Sunday, August 28, 2011

The Spanish in the Philippines

Some reflections on what was and what might have been.
Spanish and hispanidad in the Philippines is one of those ‘What if?’ histories that fascinates me, probably because it’s Catholic. The historian Arnold Toynbee, quoted by General MacArthur, called the islands a Latin-American country in Asia. For centuries the Spanish didn’t teach the Malays Spanish, only the Spanish and mestizo (Spanish-Malay or Spanish-Chinese) aristocracy. The Malays speak very different languages so divide and conquer, ¿no? So unlike Latin America few Filipinos spoke or speak it well. But by the 1800s that was starting to change: schools taught the masses Spanish. Because the upper class spoke it, all the early nationalist/independence leaders – like Rizal and Aguinaldo – did. (The first Filipino national anthem and constitution were in it.) They were sort of like the American colonists and their mother country: they wanted political independence from Spain but to still be a part of hispanidad. Among the masses you had a Spanish creole (using the Spanish they’d picked up in order to talk to the Spanish), Chabacano, still spoken by a couple million: Spanish vocabulary, mostly, overlaid onto a Malay structure. Like all creoles it’s a fun challenge for those of us with a high-school knowledge of the base language to understand.

Then the Americans came. They fought that stupid war with Spain, ‘liberated’ the Philippines, fought Aguinaldo and other independence freedom fighters and conquered. They wanted to get rid of hispanidad including the church. (Protestant missionaries; encouraging schism from Rome – but interestingly the Hodur-like founder spoke Spanish, refusing to learn English, resenting American rule; English in the schools.) They pretty much succeeded with the language. Still, before WWII the ethnic Spanish minority and mestizos ruled locally and Spanish remained the language of government, business and the university. If the US had left the Philippines alone, Spanish would have remained so as well as the lingua franca of the different-speaking Malay groups.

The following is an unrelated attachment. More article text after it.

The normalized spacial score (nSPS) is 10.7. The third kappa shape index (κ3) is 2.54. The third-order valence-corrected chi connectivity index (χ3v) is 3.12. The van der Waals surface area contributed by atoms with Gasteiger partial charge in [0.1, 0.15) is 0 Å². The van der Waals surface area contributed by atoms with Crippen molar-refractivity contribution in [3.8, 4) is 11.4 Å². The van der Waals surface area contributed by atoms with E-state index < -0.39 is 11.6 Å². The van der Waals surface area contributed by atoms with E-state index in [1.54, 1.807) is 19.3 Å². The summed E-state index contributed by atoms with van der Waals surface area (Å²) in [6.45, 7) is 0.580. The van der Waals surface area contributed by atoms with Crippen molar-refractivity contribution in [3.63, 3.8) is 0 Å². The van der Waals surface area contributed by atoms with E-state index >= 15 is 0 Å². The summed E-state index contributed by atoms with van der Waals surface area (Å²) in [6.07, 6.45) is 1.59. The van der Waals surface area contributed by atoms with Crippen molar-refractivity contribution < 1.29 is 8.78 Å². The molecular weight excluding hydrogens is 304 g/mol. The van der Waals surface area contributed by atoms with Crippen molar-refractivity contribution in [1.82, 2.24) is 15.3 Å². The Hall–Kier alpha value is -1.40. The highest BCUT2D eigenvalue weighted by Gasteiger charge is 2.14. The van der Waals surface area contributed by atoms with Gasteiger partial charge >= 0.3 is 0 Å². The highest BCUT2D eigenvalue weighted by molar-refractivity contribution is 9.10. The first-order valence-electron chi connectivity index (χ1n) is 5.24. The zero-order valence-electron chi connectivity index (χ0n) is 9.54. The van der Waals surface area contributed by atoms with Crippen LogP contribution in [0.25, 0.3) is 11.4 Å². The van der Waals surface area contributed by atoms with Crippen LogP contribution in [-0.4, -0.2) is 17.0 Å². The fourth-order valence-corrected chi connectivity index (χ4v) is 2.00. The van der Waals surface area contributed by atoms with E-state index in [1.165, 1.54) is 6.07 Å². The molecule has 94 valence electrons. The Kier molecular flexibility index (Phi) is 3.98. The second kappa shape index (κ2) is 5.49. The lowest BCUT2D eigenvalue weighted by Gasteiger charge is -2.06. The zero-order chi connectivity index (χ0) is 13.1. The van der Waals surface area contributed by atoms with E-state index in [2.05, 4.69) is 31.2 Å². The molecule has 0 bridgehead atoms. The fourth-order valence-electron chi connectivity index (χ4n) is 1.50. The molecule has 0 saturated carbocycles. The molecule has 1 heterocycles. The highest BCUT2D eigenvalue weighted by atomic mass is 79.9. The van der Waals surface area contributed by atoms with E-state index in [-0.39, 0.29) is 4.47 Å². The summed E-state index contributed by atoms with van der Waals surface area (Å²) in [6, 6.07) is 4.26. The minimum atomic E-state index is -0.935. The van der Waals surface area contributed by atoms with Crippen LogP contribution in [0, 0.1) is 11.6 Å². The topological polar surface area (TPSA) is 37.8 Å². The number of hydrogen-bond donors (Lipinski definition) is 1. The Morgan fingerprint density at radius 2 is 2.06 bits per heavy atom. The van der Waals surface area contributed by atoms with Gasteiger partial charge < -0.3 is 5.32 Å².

WWII (the Japanese occupation and American reconquest) destroyed old Manila, Intramuros, the heart of Filipino hispanidad, so after the war many of the old aristocrats left for Spain. Spanish faded fast after that, into the country’s independent years. With the latest constitution (1987? ... and I think before that, under Marcos, you no longer had to learn it in school) Spanish lost its official-language status.

So... very few there know Spanish. But... there are thousands of Spanish words still in the local languages. Church terms, days of the week, months, telling time, counting in higher numbers etc.

Rather like English has thousands of French words, since the Norman conquest changed the language for ever, but English is not a Romance tongue but still Germanic, the Spanish doesn’t usually help one understand Tagalog for example. It’s Malay. (Read entire post.)


Orchard Ville said...

Sadly, though, even Catholicism, in the Philippines, seem to be fading as well, due secular influences. Many new generation of Filipinos no longer practice Catholicism. Some Filipinos chose Protestantism, like the ones calling themselves "born again". Others have rejected Christianity altogether. Philippines have so much to thank the Spaniards for, because they introduced Catholicism - the only thing I can think of to thank the Spaniards greatly. The Americans helped the Philippines so much during WW2, which is greatly remembered to this day. The Philippine culture, which used to be deeply rooted in Catholicism, is now beginning to give in to secularism due to outside influences. For example, now that secularism is taking its hold of America, it's also taking its hold of the Philippines via American media. Philippines is more influenced by the Americans rather than the Spaniards, which, I think is the fault of the Spaniards that conquered the Philippines. If the Spaniards had the sense to expand their influences, they should have done so by teaching their language to the natives the moment they conquered the land. Just my thought on the matter. Thank you.

xavier said...

Maria Elena:

Interesting bt just to let you in a an a fascinating tidbit: I listened to an interview (in Spanish) with the director of the Cervantes institute in Manila. He pointed out that (a) the Manila branch is the second largest in Asia after Tokyo.
(b) a lot of Filipinos are learning Spanish.

Part of the reason isn't really sentimentalism but a pragmatic decision. You see Filipinos who loive and workd in Spain can become citizens in 2 years as opposed to 10 for everyone else.